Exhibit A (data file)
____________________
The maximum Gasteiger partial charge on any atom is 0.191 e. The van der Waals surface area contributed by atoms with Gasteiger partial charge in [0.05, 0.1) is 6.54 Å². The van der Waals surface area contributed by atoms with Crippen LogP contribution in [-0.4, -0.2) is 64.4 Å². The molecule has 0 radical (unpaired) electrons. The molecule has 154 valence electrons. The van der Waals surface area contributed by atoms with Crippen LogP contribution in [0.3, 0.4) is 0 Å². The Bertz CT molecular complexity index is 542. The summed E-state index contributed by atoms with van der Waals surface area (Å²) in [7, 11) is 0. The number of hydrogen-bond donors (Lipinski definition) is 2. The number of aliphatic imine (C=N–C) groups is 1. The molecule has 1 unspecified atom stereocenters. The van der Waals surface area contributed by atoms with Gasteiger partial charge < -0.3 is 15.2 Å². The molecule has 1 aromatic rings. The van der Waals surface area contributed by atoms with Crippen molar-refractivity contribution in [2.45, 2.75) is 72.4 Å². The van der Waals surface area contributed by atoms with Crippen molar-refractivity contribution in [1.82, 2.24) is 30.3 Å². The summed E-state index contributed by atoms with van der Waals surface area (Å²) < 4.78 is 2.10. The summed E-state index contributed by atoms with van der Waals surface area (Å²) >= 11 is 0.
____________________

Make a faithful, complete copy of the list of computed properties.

The maximum Gasteiger partial charge on any atom is 0.191 e. The van der Waals surface area contributed by atoms with Gasteiger partial charge in [0.05, 0.1) is 6.54 Å². The van der Waals surface area contributed by atoms with Crippen LogP contribution in [-0.4, -0.2) is 64.4 Å². The molecule has 0 radical (unpaired) electrons. The molecule has 154 valence electrons. The van der Waals surface area contributed by atoms with Crippen LogP contribution in [0.3, 0.4) is 0 Å². The Bertz CT molecular complexity index is 542. The summed E-state index contributed by atoms with van der Waals surface area (Å²) in [7, 11) is 0. The number of hydrogen-bond donors (Lipinski definition) is 2. The number of aliphatic imine (C=N–C) groups is 1. The molecule has 1 unspecified atom stereocenters. The van der Waals surface area contributed by atoms with Gasteiger partial charge < -0.3 is 15.2 Å². The molecule has 1 aromatic rings. The van der Waals surface area contributed by atoms with Crippen molar-refractivity contribution in [2.45, 2.75) is 72.4 Å². The van der Waals surface area contributed by atoms with Crippen molar-refractivity contribution in [1.82, 2.24) is 30.3 Å². The summed E-state index contributed by atoms with van der Waals surface area (Å²) < 4.78 is 2.10. The summed E-state index contributed by atoms with van der Waals surface area (Å²) >= 11 is 0.